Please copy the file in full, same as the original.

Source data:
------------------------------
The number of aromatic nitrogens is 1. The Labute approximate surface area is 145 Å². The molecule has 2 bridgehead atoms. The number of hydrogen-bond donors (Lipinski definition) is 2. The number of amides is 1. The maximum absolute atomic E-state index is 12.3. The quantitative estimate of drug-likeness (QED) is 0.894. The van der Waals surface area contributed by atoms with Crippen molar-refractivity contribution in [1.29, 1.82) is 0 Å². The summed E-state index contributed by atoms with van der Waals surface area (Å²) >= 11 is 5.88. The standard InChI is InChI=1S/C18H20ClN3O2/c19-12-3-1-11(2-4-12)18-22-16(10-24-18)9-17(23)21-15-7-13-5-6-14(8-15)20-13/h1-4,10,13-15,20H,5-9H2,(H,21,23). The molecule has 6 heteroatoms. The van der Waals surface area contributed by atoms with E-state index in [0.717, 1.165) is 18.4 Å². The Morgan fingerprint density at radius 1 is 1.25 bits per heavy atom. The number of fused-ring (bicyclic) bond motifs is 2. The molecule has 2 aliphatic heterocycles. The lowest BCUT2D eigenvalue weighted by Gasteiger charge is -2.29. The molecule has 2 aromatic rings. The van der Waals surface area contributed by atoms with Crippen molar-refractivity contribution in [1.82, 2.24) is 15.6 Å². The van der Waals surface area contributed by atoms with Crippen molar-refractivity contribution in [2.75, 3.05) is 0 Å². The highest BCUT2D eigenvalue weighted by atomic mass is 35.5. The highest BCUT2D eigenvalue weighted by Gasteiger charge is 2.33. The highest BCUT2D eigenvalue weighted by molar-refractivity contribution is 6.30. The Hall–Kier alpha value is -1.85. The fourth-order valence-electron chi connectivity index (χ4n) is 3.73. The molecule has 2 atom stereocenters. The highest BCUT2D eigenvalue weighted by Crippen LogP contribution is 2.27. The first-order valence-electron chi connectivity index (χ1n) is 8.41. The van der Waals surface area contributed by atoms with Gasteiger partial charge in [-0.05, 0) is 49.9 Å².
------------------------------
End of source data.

The number of aromatic nitrogens is 1. The Labute approximate surface area is 145 Å². The molecule has 2 bridgehead atoms. The number of hydrogen-bond donors (Lipinski definition) is 2. The number of amides is 1. The maximum absolute atomic E-state index is 12.3. The quantitative estimate of drug-likeness (QED) is 0.894. The van der Waals surface area contributed by atoms with Crippen molar-refractivity contribution in [1.29, 1.82) is 0 Å². The summed E-state index contributed by atoms with van der Waals surface area (Å²) >= 11 is 5.88. The standard InChI is InChI=1S/C18H20ClN3O2/c19-12-3-1-11(2-4-12)18-22-16(10-24-18)9-17(23)21-15-7-13-5-6-14(8-15)20-13/h1-4,10,13-15,20H,5-9H2,(H,21,23). The molecule has 6 heteroatoms. The van der Waals surface area contributed by atoms with E-state index in [0.717, 1.165) is 18.4 Å². The Morgan fingerprint density at radius 1 is 1.25 bits per heavy atom. The number of fused-ring (bicyclic) bond motifs is 2. The molecule has 2 aliphatic heterocycles. The lowest BCUT2D eigenvalue weighted by Gasteiger charge is -2.29. The molecule has 2 aromatic rings. The van der Waals surface area contributed by atoms with Crippen molar-refractivity contribution in [1.82, 2.24) is 15.6 Å². The van der Waals surface area contributed by atoms with Crippen molar-refractivity contribution in [2.75, 3.05) is 0 Å². The highest BCUT2D eigenvalue weighted by atomic mass is 35.5. The highest BCUT2D eigenvalue weighted by Gasteiger charge is 2.33. The highest BCUT2D eigenvalue weighted by molar-refractivity contribution is 6.30. The Hall–Kier alpha value is -1.85. The fourth-order valence-electron chi connectivity index (χ4n) is 3.73. The molecule has 2 atom stereocenters. The highest BCUT2D eigenvalue weighted by Crippen LogP contribution is 2.27. The first-order valence-electron chi connectivity index (χ1n) is 8.41. The van der Waals surface area contributed by atoms with Gasteiger partial charge in [-0.05, 0) is 49.9 Å².